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Search Engine Optimization

Fact or Fake: Keyword Myths Edition

Many people swear they know – absolutely know – the truth about keywords: they don’t matter. As for keyword density, you need to use a keyword 23 times. You don’t need to perform keyword research: your hunch will do.

And on and on and on.

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Well, just call us the Keyword Mythbusters because most “facts” given in search optimization advice often are…wrong. Myths abound. Fake “facts” everywhere.

Take a look below as we debunk some common keyword myths.

Keywords don’t matter.

Oh, this one makes us laugh.

We think this myth started “feeling” true because of Google’s long-ago (February 2011) Panda algorithm update. After this update, the search engine “punished” web pages that were stuffed with keywords and rewarded sites that provided well-written, informative, and useful content.

“Keyword stuffed” pages often made it to the top of Google search results prior to Panda and posts less “focused” (read: stuffed) on keywords (but filled with solid content) rose afterwards. We think that’s how the myth of “keywords don’t matter” began.

Keywords do matter. It’s just that search engines now put less emphasis on keywords in content than they do on the “intent or purpose of the keywords within the content.”

Bottom line? Yes, you still need to place keywords in your content that your prospects use to find the information they seek online.

You don’t need to perform keyword research.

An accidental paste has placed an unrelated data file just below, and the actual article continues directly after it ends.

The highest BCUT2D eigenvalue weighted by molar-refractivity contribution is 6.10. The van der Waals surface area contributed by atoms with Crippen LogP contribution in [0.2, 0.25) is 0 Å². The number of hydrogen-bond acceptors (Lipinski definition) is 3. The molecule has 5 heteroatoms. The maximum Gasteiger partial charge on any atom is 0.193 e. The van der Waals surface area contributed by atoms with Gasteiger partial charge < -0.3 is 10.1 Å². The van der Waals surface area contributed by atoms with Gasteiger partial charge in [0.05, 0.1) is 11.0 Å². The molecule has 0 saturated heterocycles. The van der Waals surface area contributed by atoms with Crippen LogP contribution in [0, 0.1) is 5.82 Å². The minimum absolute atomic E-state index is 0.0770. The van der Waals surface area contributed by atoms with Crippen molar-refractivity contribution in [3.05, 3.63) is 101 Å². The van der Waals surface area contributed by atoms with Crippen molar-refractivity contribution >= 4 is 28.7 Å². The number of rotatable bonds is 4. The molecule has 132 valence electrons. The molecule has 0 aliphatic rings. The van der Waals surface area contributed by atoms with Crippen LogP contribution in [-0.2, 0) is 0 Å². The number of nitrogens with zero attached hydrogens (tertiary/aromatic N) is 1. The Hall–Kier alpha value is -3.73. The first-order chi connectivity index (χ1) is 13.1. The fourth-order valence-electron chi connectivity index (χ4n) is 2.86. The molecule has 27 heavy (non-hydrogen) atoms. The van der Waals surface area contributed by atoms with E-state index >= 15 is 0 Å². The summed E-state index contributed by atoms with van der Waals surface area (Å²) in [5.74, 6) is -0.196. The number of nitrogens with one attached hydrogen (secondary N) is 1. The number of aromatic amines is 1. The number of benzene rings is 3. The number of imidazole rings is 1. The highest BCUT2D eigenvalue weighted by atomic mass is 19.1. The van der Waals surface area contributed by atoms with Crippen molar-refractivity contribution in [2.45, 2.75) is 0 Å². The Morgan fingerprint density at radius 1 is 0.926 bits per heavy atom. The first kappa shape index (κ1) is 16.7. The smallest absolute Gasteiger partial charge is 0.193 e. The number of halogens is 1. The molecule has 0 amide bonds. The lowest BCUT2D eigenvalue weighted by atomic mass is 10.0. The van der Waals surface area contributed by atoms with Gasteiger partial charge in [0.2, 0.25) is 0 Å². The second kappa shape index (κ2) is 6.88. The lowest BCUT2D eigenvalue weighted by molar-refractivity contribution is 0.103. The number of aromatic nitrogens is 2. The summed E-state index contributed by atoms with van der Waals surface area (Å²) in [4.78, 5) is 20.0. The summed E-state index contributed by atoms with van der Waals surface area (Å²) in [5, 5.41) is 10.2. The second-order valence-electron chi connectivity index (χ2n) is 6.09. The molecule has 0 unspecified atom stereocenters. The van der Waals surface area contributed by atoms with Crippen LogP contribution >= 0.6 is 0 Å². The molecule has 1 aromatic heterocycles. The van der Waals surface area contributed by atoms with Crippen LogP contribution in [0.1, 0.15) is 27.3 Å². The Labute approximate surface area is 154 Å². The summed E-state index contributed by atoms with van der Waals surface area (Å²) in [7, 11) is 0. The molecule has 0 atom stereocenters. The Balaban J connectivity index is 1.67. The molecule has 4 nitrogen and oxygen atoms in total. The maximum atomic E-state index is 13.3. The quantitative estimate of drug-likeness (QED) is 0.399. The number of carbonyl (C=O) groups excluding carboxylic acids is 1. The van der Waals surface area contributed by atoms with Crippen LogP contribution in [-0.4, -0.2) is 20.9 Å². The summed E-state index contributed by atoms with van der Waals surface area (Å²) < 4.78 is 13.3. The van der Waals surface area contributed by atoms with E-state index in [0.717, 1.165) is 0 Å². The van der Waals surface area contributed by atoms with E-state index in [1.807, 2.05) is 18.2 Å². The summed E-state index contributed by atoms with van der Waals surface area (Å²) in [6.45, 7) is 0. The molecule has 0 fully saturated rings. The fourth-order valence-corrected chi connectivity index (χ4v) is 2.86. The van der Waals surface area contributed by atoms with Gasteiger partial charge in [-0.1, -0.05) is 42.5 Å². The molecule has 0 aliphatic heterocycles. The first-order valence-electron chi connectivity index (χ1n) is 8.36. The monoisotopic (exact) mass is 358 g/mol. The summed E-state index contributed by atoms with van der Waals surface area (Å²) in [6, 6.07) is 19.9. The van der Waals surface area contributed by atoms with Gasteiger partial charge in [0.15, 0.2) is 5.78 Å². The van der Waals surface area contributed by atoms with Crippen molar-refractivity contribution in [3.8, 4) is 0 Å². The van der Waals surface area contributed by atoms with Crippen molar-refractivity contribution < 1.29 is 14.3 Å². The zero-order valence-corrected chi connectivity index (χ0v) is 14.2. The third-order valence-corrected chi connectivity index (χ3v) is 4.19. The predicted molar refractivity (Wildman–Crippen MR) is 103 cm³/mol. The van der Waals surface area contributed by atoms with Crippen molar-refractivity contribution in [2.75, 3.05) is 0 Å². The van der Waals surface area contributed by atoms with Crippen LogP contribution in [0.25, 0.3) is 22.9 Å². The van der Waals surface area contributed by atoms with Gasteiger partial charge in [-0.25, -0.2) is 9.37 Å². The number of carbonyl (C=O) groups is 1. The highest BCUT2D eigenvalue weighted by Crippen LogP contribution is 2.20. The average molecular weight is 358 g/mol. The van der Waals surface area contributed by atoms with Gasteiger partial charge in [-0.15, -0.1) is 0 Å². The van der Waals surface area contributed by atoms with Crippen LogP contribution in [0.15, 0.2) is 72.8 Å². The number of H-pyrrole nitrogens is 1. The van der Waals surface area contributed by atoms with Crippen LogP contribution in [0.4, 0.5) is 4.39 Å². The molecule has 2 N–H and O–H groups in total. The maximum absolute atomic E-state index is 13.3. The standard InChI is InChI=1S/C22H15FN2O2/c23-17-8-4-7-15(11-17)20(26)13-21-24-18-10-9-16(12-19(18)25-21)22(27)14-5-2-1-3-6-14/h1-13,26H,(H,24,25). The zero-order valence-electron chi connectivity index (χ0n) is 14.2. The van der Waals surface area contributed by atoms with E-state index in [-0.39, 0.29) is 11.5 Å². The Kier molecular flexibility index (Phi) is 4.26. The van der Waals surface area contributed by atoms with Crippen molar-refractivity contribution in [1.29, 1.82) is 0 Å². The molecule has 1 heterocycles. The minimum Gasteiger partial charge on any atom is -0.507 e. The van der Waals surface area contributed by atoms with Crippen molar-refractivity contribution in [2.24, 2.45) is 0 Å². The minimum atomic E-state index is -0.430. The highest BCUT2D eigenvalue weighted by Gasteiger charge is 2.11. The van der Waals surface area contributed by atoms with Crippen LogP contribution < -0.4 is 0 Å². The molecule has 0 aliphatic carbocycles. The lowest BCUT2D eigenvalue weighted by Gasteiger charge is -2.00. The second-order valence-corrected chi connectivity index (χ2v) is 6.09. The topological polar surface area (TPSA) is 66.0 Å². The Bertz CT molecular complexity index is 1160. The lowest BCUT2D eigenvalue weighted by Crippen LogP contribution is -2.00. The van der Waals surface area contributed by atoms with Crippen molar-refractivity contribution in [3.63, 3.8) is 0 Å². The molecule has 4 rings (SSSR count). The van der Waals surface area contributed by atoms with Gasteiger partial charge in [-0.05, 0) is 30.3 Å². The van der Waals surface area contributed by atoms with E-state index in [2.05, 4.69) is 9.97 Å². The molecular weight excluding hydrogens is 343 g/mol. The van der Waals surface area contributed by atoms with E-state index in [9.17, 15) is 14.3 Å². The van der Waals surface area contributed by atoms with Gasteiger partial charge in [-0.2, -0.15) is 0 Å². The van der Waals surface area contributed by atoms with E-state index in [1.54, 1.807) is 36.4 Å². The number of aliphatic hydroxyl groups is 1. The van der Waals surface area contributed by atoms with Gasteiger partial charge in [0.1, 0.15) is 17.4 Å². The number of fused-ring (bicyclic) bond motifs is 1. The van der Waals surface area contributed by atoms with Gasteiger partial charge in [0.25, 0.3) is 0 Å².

This sure would save digital marketers a lot of time if it were true. But it’s not!

You want to be sure that the keywords you use make sense in regards to your content. In other words, you shouldn’t use keywords you think you need: you should fire up your keyword tools and do some research first to make sure your keywords are what your content needs.

For example, if your blog post is about learning how to become a digital marketer, you’d want to find the keywords marketing wannabees use. Do they use “how to become a digital marketer,” “digital marketer training,” and/or “digital marketing careers”? They may use them all. They may use one or two, but not all of them. You need to find this out.

In addition, if you’re wondering how to boost organic traffic, making sure the keywords match the intent of your content helps to improve your SEO rankings.

You need to use a keyword just once in a piece of content. No, wait! You need to use it many times.

Of all the keyword myths found in search engine optimization advice, this one refuses to die. Keyword density is a puzzle that never seems to be solved to a marketer’s satisfaction. It’s a nut we just can’t crack: no one’s been able to find the perfect ratio of keywords to content when it comes to generating optimum traffic.

You need a specific word count in your content.

“No one reads blogs anymore; we all prefer tweets. If you write blogs, they need to be no more than 350 words.” Or, “Actually, content that’s 1,800 words or so tends to rank a lot higher in search engines.”

Which is true? Neither! Turns out that length isn’t as important for search engine results as making sure the content…

  • Satisfies a searcher’s intent
  • Has backlinks that help you rank (longer articles tend to attract links from other sites) 
  • Is just long enough to be useful without fluff that dilutes the information.

Looking for accurate search optimization advice? Contact Jeff Hays, our director of client services, and schedule a longer chat about the truth about keyword myths. As always, feel free to contact us any time.

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